Poor People, Angilbert Göbel
Angilbert Göbel
Poor People
DE
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Angilbert Göbel

Poor People, 1858


Dimensions
140.0 x 112.0 cm
Physical Description
Oil on canvas
Inventory Number
1426
Acquisition
Acquired in 1907
Status
Not on display

Texts

About the Work

Exhausted, an old woman and a little boy have sunk to the ground in front of a church. Former Städel director Georg Swarzenski considered this canvas one of the most prominent works of nineteenth-century German painting. Indeed, it was unusual in Germany at that time to depict members of the lower social classes on so large a scale. Inspired by the work of the Realist Gustave Courbet, with whom he shared a studio in 1858/59, Göbel here portrayed figures from society’s margins – with a touch of sentimentality, but with critical intentions.

Work Data

Basic Information

Title
Poor People
Painter
Period Produced
School
Object Type
Physical Description
Oil on canvas
Material
Technique
Label at the Time of Manufacture
Signiert und datiert unten rechts: A. Göbel 58.

Property and Acquisition

Institution
Departement
Collection
Creditline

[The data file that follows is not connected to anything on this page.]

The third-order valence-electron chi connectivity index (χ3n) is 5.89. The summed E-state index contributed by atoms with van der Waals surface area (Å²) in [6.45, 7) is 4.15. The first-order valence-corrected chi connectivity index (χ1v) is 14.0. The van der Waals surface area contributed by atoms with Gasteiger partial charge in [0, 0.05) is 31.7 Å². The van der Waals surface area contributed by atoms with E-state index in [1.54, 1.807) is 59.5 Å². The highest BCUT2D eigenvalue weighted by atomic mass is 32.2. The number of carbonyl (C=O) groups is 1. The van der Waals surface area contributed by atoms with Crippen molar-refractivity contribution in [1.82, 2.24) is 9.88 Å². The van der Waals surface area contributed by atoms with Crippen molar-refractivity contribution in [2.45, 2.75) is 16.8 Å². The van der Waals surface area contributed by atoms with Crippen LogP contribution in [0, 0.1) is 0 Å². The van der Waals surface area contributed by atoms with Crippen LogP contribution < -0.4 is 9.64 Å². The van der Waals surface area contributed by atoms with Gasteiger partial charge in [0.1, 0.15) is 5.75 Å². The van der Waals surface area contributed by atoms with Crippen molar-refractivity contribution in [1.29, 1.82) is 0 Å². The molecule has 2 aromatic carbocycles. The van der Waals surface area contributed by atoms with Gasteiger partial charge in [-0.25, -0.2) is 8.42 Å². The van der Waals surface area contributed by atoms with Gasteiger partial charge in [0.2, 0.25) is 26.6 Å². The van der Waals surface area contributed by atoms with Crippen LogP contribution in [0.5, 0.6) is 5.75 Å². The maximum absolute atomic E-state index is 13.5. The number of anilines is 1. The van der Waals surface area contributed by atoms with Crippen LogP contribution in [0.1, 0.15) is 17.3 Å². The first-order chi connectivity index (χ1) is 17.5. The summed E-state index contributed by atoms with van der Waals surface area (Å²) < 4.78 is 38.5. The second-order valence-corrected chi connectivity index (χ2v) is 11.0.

Städel Museum, Frankfurt am Main
Picture Copyright
Public Domain
Acquisition
Acquired in 1907

Work Content

Motifs and References

Genre
Main Motif
Associated Persons and Institutions

Iconclass

Primary
  • 46A15 the poor
  • 42B742 mother and child(ren), woman and child(ren) (family group)
  • 31D11221 boy (child between toddler and youth)
  • 31A2351 sitting on the ground
  • 31BB1 sleeping; unconsciousness - BB - out of doors
Secondary

Research and Discussion

Provenance

Object History
...
Eduard Gustav May (1818-1907), Frankfurt am Main
Verkauf an das Städelsche Kunstinstitut, Frankfurt am Main, 1907.

Information

Since 2001, the Städel Museum has systematically been researching the provenance of all objects that were acquired during the National Socialist period, or that changed owners or could have changed owners during those years. The basis for this research is the “Washington Declaration”, also known as the “Washington Conference Principles”, formulated at the 1998 “Conference on Holocaust-Era Assets” and the subsequent “Joint Declaration”.

The provenance information is based on the sources researched at the time they were published digitally. However, this information can change at any time when new sources are discovered. Provenance research is therefore a continuous process and one that is updated at regular intervals.

Ideally, the provenance information documents an object’s origins from the time it was created until the date when it found its way into the collection. It contains the following details, provided they are known:

  • the type of acquisition and/or the way the object changed hands
  • the owner's name and place of residence
  • the date on which it changed hands

The successive ownership records are separated from each other by a semicolon.

Gaps in the record of a provenance are indicated by the placeholder “…”. Unsupported information is listed in square brackets.

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Last update

19.02.2024